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REDD+ Reducing Emissions from Deforestation and Forest Degradation
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Second phase of UN-REDD Programme boosted by new support from Norway

Executive Board members of UN-REDD applauded Norway’s new pledge of NOK 240 million (about USD 29 million)
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Sri Lanka ready to implement REDD+

The National REDD+ Strategy of Sri Lanka, the National REDD+ Investment Framework and Action Plan has now been endorsed for implementation by the Government of Sri Lanka.

What is REDD+?

Reducing Emissions from Deforestation and forest Degradation, plus the sustainable management of forests, and the conservation and enhancement of forest carbon stocks (REDD+), is an essential part of the global efforts to mitigate climate change. FAO supports developing countries in their REDD+ processes and in turning their political commitments, as represented in their Nationally Determined Contributions, into action on the ground. 

At the core of this work are forests and the fundamental role they play in climate change mitigation, by removing COfrom the atmosphere and storing it in biomass and soils. This also means that when forests are cleared or degraded, they can become a source of greenhouse gas (GHG) emissions by releasing that stored carbon.  It is estimated that globally, deforestation and forest degradation gas account for around 25 percent of COemissions. Halting deforestation is a cost-effective action that has a clear impact in reducing global GHG emissions. FAO’s support also helps countries during the later implementation phase of REDD+.

FAO's support on REDD+

National Forest Monitoring Systems (NFMS)
Forest Reference (Emission) Levels (FR(E)L)
Safeguards and Safeguards Information System (SIS)
National Strategies/Action Plans (NS/AP)

 

 

REDD+ in Focus

Country commitments to mitigate and adapt to climate change are an integral part of the 2030 Agenda for Sustainable Development with its 17 global goals that countries have adopted to guide development efforts. The REDD+ mechanism contributes directly to achieving Sustainable Development Goals (SDGs) 13 and 15. Those address climate change, reducing deforestation and sustainable use of ecosystems. REDD+ can also contribute to achieving other SDGs – including those which address poverty reduction, health and well-being, hunger alleviation, and improving institutions.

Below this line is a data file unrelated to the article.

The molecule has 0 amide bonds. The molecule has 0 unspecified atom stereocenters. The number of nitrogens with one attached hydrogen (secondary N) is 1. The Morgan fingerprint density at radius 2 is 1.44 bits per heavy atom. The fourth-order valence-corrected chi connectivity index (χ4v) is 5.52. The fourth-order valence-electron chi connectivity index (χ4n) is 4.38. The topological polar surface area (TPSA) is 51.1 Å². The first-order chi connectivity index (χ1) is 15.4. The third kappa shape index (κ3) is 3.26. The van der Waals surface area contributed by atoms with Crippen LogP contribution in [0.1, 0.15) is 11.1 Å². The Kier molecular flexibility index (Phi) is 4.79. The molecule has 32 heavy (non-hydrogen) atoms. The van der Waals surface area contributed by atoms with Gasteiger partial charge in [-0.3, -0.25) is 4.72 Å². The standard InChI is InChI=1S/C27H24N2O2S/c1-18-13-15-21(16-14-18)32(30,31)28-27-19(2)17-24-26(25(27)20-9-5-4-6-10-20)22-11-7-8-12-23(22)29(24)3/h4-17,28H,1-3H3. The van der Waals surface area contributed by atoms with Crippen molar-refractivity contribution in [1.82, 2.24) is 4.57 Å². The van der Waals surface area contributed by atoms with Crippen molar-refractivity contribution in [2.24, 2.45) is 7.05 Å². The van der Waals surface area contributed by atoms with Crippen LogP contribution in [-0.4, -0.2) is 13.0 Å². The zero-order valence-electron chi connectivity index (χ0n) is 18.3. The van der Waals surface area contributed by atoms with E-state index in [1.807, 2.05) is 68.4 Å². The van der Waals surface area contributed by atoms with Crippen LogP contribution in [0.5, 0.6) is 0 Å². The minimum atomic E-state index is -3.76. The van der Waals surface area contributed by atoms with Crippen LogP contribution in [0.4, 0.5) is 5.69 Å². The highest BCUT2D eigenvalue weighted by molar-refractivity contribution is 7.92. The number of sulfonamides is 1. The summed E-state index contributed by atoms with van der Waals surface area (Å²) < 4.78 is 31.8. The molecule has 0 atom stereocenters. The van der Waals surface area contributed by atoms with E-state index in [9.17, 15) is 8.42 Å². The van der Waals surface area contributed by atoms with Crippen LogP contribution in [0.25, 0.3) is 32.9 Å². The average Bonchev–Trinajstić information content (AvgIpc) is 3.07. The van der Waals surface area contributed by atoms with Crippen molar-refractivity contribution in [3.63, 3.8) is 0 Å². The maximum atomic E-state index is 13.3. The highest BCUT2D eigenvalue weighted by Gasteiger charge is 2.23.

With FAO’s technical support, countries can use REDD+ actions as catalysts to deliver on their Nationally Determined Contributions (NDCs) towards climate change mitigation and adaptation. Agriculture, Forestry and Other Land Use (AFOLU) are among the climate actions that most countries have included in their NDCs, which underscores the important role these sectors play in climate change mitigation and adaption. Many NDCs have also made specific reference to REDD+ plans, offering an opportunity to mainstream REDD+ and climate efforts into countries’ national planning processes and ultimately, actions on the ground.
FAO’s support to countries is based on technical expertise in assessing the drivers of deforestation and forest degradation and finding opportunities for forest carbon conservation, management and enhancement. FAO also helps countries design and implement REDD+ mitigation actions, which offer both carbon and non-carbon benefits, taking advantage of cross-sectoral expertise and building on existing experience. FAO works to strengthen collaboration with other initiatives and helps to promote public-private partnerships to scale up investments on REDD+ implementation. 

Country highlights

The FAO/UN-REDD Programme, in collaboration with the Pacific Community, is supporting Pacific countries in developing the key MRV elements of the Warsaw Framework for REDD+: National Forest Monitoring Systems (NFMS) and Forest Reference (Emission) Levels (FREL/FRL). Both the Solomon Islands and Fiji have received tailored support toward development of NFMS, Satellite Land Monitoring Systems (SLMS) and FREL/FRL.